The perfect music recording adds as little as possible to the original performance: ideally, you should be able to hear the artist’s voice or the instrument he or she is performing on, in their original unvarnished form, as if they are actually there in the room performing especially for you.
In fact, every sound in a theatrical soundtrack is generated after the film has been completed. The dialogue is re-recorded in a studio, the music is introduced and then the sound effects are added, gleaned from a variety of audio sources, some of which can be quite unusual. For example, biological sounds – whales, especially – can be used to help reinforce deep bass effects in explosions, while the sound of the Titanic breaking in two was created using a gravity-driven concrete car crusher and some substantial decking planks. The sound designer’s art is also constrained by the need to preserve the most crucial element of the movie soundtrack, the dialogue. Most directors object to having their scripts obscured in a sonic melee, and are prepared to sanction some quite unusual sonic tricks to preserve clarity.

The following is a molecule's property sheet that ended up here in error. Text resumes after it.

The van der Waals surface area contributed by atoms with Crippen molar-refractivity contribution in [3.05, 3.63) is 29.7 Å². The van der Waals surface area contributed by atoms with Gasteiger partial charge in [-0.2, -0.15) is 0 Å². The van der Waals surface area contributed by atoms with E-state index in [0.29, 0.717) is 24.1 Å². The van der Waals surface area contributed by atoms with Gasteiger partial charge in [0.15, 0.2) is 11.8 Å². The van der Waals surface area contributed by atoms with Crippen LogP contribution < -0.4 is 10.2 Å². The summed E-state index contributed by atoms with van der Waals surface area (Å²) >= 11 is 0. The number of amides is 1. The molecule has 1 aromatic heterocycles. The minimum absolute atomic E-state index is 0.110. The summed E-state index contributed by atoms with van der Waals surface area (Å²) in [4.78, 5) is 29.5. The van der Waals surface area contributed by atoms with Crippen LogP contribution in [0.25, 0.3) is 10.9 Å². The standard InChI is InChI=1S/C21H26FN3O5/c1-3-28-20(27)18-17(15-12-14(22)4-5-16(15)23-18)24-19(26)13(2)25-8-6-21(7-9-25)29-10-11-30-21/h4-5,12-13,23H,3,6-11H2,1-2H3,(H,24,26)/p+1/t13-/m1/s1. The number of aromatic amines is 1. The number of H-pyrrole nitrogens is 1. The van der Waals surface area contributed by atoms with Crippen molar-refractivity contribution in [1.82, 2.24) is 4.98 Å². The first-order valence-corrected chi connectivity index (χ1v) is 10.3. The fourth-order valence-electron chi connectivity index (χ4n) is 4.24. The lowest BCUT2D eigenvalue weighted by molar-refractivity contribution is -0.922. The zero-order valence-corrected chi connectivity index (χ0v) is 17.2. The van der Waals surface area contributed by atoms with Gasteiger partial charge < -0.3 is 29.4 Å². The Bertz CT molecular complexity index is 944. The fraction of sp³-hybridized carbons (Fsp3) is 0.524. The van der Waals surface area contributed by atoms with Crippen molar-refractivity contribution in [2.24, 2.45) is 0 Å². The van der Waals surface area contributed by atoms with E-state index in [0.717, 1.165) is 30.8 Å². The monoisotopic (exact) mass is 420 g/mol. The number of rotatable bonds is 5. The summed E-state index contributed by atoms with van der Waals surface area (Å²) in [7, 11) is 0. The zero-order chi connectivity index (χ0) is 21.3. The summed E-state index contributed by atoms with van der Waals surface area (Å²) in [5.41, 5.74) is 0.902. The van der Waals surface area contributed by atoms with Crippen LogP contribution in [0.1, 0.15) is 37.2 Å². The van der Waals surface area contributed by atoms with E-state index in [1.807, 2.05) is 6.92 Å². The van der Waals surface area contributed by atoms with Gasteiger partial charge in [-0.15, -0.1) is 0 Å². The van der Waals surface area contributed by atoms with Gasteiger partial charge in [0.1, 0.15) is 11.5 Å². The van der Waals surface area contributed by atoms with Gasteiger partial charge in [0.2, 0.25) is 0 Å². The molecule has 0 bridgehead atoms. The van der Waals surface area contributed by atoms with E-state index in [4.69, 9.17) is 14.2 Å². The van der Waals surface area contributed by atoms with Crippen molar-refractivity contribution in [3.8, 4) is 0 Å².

This distinction is important, because it helps to better understand the function of a home theatre system. Unlike hi-fi, it’s not there to convey reality: it’s there to create it, or whichever version of it the director is attempting to reproduce. To that end, the best systems should ‘fool’ you into believing that you are sitting in a movie theatre, enjoying the entertainment experience laid before you every bit as much as you would in the ‘real’ environment